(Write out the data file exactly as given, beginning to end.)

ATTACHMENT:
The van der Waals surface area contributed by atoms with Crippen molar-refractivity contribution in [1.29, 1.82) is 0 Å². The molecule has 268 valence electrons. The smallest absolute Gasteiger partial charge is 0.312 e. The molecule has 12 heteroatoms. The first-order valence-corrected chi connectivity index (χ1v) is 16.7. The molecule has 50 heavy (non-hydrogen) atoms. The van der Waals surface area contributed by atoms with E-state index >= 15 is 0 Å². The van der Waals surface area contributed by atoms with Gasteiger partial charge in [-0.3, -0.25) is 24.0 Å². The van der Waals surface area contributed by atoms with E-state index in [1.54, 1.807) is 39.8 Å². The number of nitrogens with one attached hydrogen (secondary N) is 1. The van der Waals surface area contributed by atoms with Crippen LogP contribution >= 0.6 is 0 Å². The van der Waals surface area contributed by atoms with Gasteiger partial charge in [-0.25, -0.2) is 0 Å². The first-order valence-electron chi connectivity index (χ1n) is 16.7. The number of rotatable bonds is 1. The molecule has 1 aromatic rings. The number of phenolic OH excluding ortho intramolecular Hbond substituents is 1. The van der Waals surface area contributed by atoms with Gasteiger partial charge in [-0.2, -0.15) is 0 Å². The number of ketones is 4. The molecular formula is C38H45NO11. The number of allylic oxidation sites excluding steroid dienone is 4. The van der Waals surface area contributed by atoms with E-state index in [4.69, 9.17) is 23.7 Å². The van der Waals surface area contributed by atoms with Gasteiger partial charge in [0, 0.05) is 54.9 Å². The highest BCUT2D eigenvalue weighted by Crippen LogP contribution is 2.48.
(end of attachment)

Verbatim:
The van der Waals surface area contributed by atoms with Crippen molar-refractivity contribution in [1.29, 1.82) is 0 Å². The molecule has 268 valence electrons. The smallest absolute Gasteiger partial charge is 0.312 e. The molecule has 12 heteroatoms. The first-order valence-corrected chi connectivity index (χ1v) is 16.7. The molecule has 50 heavy (non-hydrogen) atoms. The van der Waals surface area contributed by atoms with E-state index >= 15 is 0 Å². The van der Waals surface area contributed by atoms with Gasteiger partial charge in [-0.3, -0.25) is 24.0 Å². The van der Waals surface area contributed by atoms with E-state index in [1.54, 1.807) is 39.8 Å². The number of nitrogens with one attached hydrogen (secondary N) is 1. The van der Waals surface area contributed by atoms with Crippen LogP contribution >= 0.6 is 0 Å². The van der Waals surface area contributed by atoms with Gasteiger partial charge in [-0.25, -0.2) is 0 Å². The first-order valence-electron chi connectivity index (χ1n) is 16.7. The number of rotatable bonds is 1. The molecule has 1 aromatic rings. The number of phenolic OH excluding ortho intramolecular Hbond substituents is 1. The van der Waals surface area contributed by atoms with Gasteiger partial charge in [-0.2, -0.15) is 0 Å². The number of ketones is 4. The molecular formula is C38H45NO11. The number of allylic oxidation sites excluding steroid dienone is 4. The van der Waals surface area contributed by atoms with E-state index in [4.69, 9.17) is 23.7 Å². The van der Waals surface area contributed by atoms with Gasteiger partial charge in [0, 0.05) is 54.9 Å². The highest BCUT2D eigenvalue weighted by Crippen LogP contribution is 2.48.